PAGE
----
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Choosing a Location for Raspberry Plants

The best way to succeed is to plan before you plant. Concerning location: do you know where you want to plant your new raspberry plants? Avoid future obstacles by considering all aspects of the planting site, such as:

  • Cross-pollination
  • Sun and good soil
  • Surroundings
  • Spacing

NOTE: This is part 3 in a series of 11 articles. For a complete background on how to grow raspberry plants, we recommend starting from the beginning.

Cross-Pollination

Most raspberry varieties are self-pollinating (or self-fertile), meaning your raspberry plants will fruit when they mature, without requiring the availability of another raspberry variety’s pollen. If you are growing all the same variety of raspberry, your plants will have a fruit crop. Similarly, if you are growing several different varieties of raspberry, you may have a larger fruit crop, as is the nature of most cross-pollinated fruit.

Sun and Good Soil

Raspberry plants thrive in a growing location that receives full sun and has a well-drained, fertile soil. Full sun is at least 6 to 8 hours of sunlight during the growing season. Light is vital to fruit production and fruit quality, and also helps minimize the risk of fungal issues, so this is an essential part of choosing a location for your raspberry plants.

A well-drained soil will help keep a raspberry plant’s roots healthy and free of rot. Because raspberry plants are rhizomes, they send up new canes from the roots, so root health is especially important for raspberry plants. If your native soil is composed of heavy clay that retains water after rainy weather, first look for a different planting site for your raspberry patch. Similarly, if your site has fast-draining, sandy soil, the raspberry plants may exhibit water-related stress (similar to conditions of drought) and may require more-frequent watering. For your growing success, we do not recommend planting raspberry plants in rocky or heavy, pure-clay soils. If you can’t plant elsewhere, you can try amending the soil of your planting site prior to planting your raspberry plants.

Soil amendments greatly depend on your individual location, so communicating with your local county cooperative extension is recommended. In general – to help with water distribution – you can add coir, like our Coco-Fiber Growing Medium, to your raspberry planting hole, or mix in one-third sphagnum/peat to the soil at planting time. Sphagnum/peat can lower the soil pH, so if your soil pH is already lower than raspberry plants tolerate (6.0 – 6.8), this may not be the best option.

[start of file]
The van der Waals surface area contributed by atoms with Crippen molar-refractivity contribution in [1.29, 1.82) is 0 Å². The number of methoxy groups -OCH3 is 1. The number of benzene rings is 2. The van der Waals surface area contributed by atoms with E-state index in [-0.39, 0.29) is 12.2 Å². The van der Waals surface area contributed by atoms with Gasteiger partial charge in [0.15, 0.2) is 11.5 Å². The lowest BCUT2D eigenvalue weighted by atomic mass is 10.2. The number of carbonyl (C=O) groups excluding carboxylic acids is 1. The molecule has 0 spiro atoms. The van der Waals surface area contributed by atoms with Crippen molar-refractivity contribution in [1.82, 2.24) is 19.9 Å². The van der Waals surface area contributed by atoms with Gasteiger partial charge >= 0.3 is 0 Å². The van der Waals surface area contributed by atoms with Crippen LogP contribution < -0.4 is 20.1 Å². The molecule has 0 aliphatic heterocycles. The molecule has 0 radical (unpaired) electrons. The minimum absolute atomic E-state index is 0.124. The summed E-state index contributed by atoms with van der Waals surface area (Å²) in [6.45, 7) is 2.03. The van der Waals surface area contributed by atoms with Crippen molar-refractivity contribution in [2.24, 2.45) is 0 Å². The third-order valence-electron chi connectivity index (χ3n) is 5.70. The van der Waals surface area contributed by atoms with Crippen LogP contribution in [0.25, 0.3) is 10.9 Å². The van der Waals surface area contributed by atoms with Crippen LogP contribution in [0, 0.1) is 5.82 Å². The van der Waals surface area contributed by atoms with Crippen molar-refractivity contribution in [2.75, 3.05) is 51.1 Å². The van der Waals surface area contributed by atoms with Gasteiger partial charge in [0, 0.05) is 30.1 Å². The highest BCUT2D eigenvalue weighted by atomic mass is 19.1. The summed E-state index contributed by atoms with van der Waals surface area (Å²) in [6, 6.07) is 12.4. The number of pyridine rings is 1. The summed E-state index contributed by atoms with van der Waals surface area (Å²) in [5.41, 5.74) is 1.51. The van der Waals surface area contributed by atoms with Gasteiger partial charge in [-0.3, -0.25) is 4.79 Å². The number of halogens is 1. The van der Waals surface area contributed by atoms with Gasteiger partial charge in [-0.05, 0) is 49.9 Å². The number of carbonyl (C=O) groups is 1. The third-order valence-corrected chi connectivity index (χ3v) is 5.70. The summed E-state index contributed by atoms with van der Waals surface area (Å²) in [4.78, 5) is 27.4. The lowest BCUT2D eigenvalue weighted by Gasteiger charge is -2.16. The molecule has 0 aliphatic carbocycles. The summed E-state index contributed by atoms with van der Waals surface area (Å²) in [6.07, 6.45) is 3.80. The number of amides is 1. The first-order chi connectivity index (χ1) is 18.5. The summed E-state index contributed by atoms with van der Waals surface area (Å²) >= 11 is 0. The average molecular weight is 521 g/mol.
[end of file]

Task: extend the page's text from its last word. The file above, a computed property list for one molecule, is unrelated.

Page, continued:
Alternately, to avoid directly dealing with your native soil, you can try planting your raspberry plants in containers. Start with a pot that accommodates each raspberry plant’s current root system (with room to grow). Most new raspberry plants can be planted in a 3-gallon container to start, and you can move container-grown raspberry plants into larger containers as the plants outgrow them.

Even if your yard isn’t the most ideal location, take heart. Raspberry plants can be very adaptable and they respond well to soil additives like compost or fertilizers, so they can get along well even where the soil is nutritionally poor. Just remember to avoid planting sites with extremely heavy soils and poor drainage and ensure they have the necessary full-sun requirement.

Surroundings

A home raspberry planting can be a landscaping asset, so choose a planting site with this in mind. Imagine your raspberries as full-grown plants and observe the surroundings:

  • Are there cables, pipes, or other lines and utilities you should avoid underground?
  • Is there a sidewalk or foundation within the range of your raspberry plant’s roots?
  • Might your raspberry plant block the view of something you want to see once it’s fully grown?
  • Will neighboring trees be in the way or block sunlight from your raspberry plants as they grow?

Even a year or two after planting, a raspberry plant can be very difficult to move with stress-free success, so take the time to plant in just the right place the first time around.

Spacing

Ordinarily, planting raspberry plants near structures like patios is not problematic because the soil beneath them is dry and compacted. The raspberry’s roots will not be as encouraged to grow into this area; however, it’s better to plant with at least 4 to 5 feet of space between these structures and your raspberry plants. A safe distance is somewhere beyond your raspberry plant’s estimated maximum spread. By planting raspberry plants far enough away from man-made structures, you can avoid problems in the near or distant future.

Space Between Plants

Depending on the variety you choose, the spacing may vary. As a general rule, most raspberry plants naturally grow (or can be maintained with pruning) within a 4 to 5 foot range, both tall and wide. Use the raspberry plant’s mature width as your guide for spacing between plants.

  • Plant raspberry plants 3 to 5 feet apart with spacing between rows 6 to 8 feet apart.
  • Do not plant Red, Gold or Purple raspberries within 75 to 100 feet of black raspberries. Black raspberries may be more susceptible to viral diseases carried by aphids to and from nearby raspberry plants.
Space for Future Plantings

When you’re new to fruit gardening and growing raspberry plants, or you’re planting in a location that is new to you, it’s wise to start with just a few raspberry plants. Later on, especially after you have reaped the rewards of growing your own raspberries, you may want to expand your home raspberry patch. If you plan ahead and leave room for additional berry plants, or even fruit trees and other garden plants, then the space will be available when you are ready to expand, without hindering the growth and development of your existing raspberry plants.

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